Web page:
First, any measles-containing vaccines and the MMRV vaccine compared with the measles, mumps and rubella vaccine (MMR) administered with or without a separate varicella vaccine (MMR+V). Researchers found that while the incidence of fever and seizures during day seven to 10 was significantly greater than any other time in all age groups, the patterns for fever and seizures were different. Seizures were most common among children aged 16 to 18 months. The incidence of fever, however, steadily declined from 12 to 13 to 19 to 23 months. 

Although there was only a slight risk of fever or seizure during the seven to 10 days interval, this risk was significantly greater among the children aged 16 to 23 months than those aged 12 to 15 months. The risk of seizures was also significantly greater among children aged 16 to 23 months than among children aged 12 to 15 months during the seven to 10 days window. The researchers also note that the incidence of fever and seizures during the seven to10 days following immunization with MMRV was significantly greater than that following immunization with MMR+V. This finding is consistent with the findings from previous studies.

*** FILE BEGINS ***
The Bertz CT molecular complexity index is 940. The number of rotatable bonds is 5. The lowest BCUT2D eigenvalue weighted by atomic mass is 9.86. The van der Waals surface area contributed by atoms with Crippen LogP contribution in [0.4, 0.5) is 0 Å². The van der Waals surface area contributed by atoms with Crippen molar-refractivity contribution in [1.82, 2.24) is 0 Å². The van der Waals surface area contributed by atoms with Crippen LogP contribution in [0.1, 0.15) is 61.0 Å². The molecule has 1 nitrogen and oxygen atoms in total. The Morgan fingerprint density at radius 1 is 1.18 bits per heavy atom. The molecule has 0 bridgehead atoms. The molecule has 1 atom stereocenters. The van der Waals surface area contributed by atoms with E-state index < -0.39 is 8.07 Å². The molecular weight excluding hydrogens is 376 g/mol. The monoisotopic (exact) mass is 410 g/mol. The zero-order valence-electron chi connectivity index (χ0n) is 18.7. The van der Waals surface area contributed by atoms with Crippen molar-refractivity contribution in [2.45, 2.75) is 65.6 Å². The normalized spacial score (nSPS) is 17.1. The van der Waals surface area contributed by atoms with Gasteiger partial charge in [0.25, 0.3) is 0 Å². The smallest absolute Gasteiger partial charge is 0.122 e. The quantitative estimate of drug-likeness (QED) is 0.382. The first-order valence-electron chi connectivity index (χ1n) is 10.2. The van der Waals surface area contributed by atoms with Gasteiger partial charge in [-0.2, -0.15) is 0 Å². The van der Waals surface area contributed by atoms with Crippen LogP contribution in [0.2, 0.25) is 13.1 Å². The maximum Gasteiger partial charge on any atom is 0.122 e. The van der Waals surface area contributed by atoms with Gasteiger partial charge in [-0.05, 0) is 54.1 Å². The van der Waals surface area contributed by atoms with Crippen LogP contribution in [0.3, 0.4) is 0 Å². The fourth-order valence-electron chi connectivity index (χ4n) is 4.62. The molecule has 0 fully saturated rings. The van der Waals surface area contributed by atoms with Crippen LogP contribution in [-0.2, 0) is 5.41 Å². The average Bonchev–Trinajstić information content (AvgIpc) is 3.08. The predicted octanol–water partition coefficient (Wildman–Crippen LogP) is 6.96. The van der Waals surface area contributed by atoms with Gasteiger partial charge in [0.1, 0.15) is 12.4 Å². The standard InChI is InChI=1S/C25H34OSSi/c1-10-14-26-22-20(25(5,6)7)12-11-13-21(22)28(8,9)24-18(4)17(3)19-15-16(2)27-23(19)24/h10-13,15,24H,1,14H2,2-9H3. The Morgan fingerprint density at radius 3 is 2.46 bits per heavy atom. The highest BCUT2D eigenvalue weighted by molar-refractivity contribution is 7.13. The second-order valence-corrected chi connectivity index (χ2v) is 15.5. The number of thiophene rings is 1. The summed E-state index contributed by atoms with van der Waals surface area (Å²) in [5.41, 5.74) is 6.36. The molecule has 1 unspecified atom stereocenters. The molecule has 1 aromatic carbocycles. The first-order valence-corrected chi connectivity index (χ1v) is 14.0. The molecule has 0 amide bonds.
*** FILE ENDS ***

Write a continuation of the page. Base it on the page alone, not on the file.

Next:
This story was published in Newswatch Times on October 17,  2013.

A child contaminates 50% peers at playtime – Study


Ahead of  the Global Hand Washing Day on Tuesday, an international research body announced that studies have confirmed that a child infects 50 per cent of his school mates during playtime. The research mission under the sponsorship of soap brand, Safeguard did the study to determine the rate of germ transfer and contamination among school children.